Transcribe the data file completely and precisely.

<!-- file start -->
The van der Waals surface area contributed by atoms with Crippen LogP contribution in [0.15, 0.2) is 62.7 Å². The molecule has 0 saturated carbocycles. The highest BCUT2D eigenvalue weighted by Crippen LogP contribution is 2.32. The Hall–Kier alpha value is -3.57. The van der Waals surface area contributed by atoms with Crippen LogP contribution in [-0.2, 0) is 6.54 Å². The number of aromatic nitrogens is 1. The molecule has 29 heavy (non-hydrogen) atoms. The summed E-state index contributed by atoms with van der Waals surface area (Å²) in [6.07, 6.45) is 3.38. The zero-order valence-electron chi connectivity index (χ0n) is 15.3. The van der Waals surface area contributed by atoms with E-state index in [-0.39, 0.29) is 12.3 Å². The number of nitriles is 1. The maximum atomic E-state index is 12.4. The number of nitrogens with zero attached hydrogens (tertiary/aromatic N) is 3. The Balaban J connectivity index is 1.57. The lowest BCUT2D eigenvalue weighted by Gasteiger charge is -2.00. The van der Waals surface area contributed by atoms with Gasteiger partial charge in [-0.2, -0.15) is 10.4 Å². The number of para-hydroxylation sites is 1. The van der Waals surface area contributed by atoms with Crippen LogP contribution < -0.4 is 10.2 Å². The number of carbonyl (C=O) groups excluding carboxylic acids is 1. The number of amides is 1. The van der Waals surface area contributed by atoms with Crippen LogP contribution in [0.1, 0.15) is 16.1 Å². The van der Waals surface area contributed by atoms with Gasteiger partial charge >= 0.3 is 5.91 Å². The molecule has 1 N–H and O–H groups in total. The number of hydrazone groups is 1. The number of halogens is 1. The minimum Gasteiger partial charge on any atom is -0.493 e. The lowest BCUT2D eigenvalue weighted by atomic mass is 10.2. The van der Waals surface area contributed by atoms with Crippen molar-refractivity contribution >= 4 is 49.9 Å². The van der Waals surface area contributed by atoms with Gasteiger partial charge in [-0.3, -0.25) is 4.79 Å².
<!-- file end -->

The van der Waals surface area contributed by atoms with Crippen LogP contribution in [0.15, 0.2) is 62.7 Å². The molecule has 0 saturated carbocycles. The highest BCUT2D eigenvalue weighted by Crippen LogP contribution is 2.32. The Hall–Kier alpha value is -3.57. The van der Waals surface area contributed by atoms with Crippen LogP contribution in [-0.2, 0) is 6.54 Å². The number of aromatic nitrogens is 1. The molecule has 29 heavy (non-hydrogen) atoms. The summed E-state index contributed by atoms with van der Waals surface area (Å²) in [6.07, 6.45) is 3.38. The zero-order valence-electron chi connectivity index (χ0n) is 15.3. The van der Waals surface area contributed by atoms with E-state index in [-0.39, 0.29) is 12.3 Å². The number of nitriles is 1. The maximum atomic E-state index is 12.4. The number of nitrogens with zero attached hydrogens (tertiary/aromatic N) is 3. The Balaban J connectivity index is 1.57. The lowest BCUT2D eigenvalue weighted by Gasteiger charge is -2.00. The van der Waals surface area contributed by atoms with Gasteiger partial charge in [-0.2, -0.15) is 10.4 Å². The number of para-hydroxylation sites is 1. The van der Waals surface area contributed by atoms with Crippen LogP contribution < -0.4 is 10.2 Å². The number of carbonyl (C=O) groups excluding carboxylic acids is 1. The number of amides is 1. The van der Waals surface area contributed by atoms with Crippen LogP contribution in [0.1, 0.15) is 16.1 Å². The van der Waals surface area contributed by atoms with Gasteiger partial charge >= 0.3 is 5.91 Å². The molecule has 1 N–H and O–H groups in total. The number of hydrazone groups is 1. The number of halogens is 1. The minimum Gasteiger partial charge on any atom is -0.493 e. The lowest BCUT2D eigenvalue weighted by atomic mass is 10.2. The van der Waals surface area contributed by atoms with Crippen molar-refractivity contribution >= 4 is 49.9 Å². The van der Waals surface area contributed by atoms with Gasteiger partial charge in [-0.3, -0.25) is 4.79 Å².